Chris Gunn

Have you ever been hunting in Texas from the privacy of your own home in California? I know that I haven’t, but some people have. Don’t know what I am talking about?

A year ago a company based out of Texas developed a rifle that could be operated through the Internet. That is, that one could go online, pay for some time and fire a real riffle at real targets using the ease of a mouse and mouse pad, from the comfort of ones own home.

Sounds like a great idea, right? Wrong, apparently legislatures from around the country are beginning to place bans on hunting over the Internet. The newest of the states to introduce such legislation is Kentucky, which voted to outlaw the practice on Tuesday. The legislation not only seeks to ban hunting over the Internet in Kentucky but also to prevent Kentucky citizens from hunting over the Internet in Texas or anywhere else.

The legislation was spurred on by sportsman groups who claim that hunting live prey over the Internet is unsportsmanlike: An interesting theory from a group of people that lay siege on America’s wilderness with high-powered rifles and other advanced technologies that allow them to not only track their targets more effectively but also kill more efficiently.

It is here that I pose my question; How is hunting over the Internet any more unsportsmanlike than going into the wilderness and shooting a deer from 400-yards away with a high-powered riffle, aside from actually being in the wilderness?

There are a number of reasons why hunting over the Internet might seem crude and unusual, but the gun is stationary and individuals have to wait for a target to come into view of the camera before actually firing. In addition, any kill that is made can be processed and sent to the hunter at their expense, making the art of hunting over the Internet just another way to get venison.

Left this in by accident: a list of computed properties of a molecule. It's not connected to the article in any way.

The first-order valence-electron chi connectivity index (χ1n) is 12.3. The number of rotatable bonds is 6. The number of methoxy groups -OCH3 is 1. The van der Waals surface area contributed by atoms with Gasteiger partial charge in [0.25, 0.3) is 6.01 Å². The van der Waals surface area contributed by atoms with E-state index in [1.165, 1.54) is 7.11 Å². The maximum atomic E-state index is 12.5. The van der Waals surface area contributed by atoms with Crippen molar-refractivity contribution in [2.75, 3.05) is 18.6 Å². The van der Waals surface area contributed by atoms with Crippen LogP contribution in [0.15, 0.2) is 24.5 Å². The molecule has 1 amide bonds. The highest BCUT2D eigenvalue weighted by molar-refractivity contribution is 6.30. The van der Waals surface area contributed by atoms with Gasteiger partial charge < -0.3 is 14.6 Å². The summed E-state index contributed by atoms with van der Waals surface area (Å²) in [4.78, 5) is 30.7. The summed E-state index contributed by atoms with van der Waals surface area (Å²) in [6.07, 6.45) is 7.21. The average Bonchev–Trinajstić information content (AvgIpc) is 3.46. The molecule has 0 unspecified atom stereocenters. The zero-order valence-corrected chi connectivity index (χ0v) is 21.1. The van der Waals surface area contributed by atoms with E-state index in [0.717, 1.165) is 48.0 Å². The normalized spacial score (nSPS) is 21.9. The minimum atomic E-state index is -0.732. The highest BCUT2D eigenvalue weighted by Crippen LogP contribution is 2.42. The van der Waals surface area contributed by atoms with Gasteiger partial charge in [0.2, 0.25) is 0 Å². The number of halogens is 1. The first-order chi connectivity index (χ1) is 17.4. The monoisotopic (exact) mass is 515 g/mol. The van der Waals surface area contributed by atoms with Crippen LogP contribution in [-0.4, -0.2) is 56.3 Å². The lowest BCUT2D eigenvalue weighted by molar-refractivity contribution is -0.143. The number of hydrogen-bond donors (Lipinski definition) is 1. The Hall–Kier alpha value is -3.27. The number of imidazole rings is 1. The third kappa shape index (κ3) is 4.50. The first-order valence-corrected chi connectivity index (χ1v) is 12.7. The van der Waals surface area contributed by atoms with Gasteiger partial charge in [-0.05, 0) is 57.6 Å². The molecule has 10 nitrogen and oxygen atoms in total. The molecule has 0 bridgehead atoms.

And here is another question; How is hunting over the Internet any more unsportsmanlike than the manner in which our own Vice President Dick Cheney hunted pheasant and other small fowl in the controlled environment of a Texas ranch?

In case you didn’t know, Cheney paid for the birds and had them planted in brushes, then proceeded to scare them out the brushes and then shot them from close range, this just before he accidentally shot his colleague.

Don’t get me wrong, I am not saying that hunting as a whole is wrong, but that propagating for the banning of the practice of hunting over the Internet and not the banning of other forms of hunting that are just as inhumane and unsportsmanlike is extremely hypocritical.

To this day, groups like the Humane Society of the United States, the National Rifle Association and Safari Club International are pushing for national legislation banning online hunting.

In an interview with the Christian Science Monitor, Michael Markarian of the Humane Society of the United States described the practice as, “pay-per-view slaughter.” Yet, one question comes to mind: Why is the Humane Society seeking to ban this particular type of inhumane hunting and ignoring other blatantly inhumane hunting practices? Practices much like the type of staged hunting that our vice president decided was so acceptable when he paid for his days kill.

Chris Gunn is a journalism senior and assistant sports editor. You can e-mail him at cgunn@calpoly.edu.

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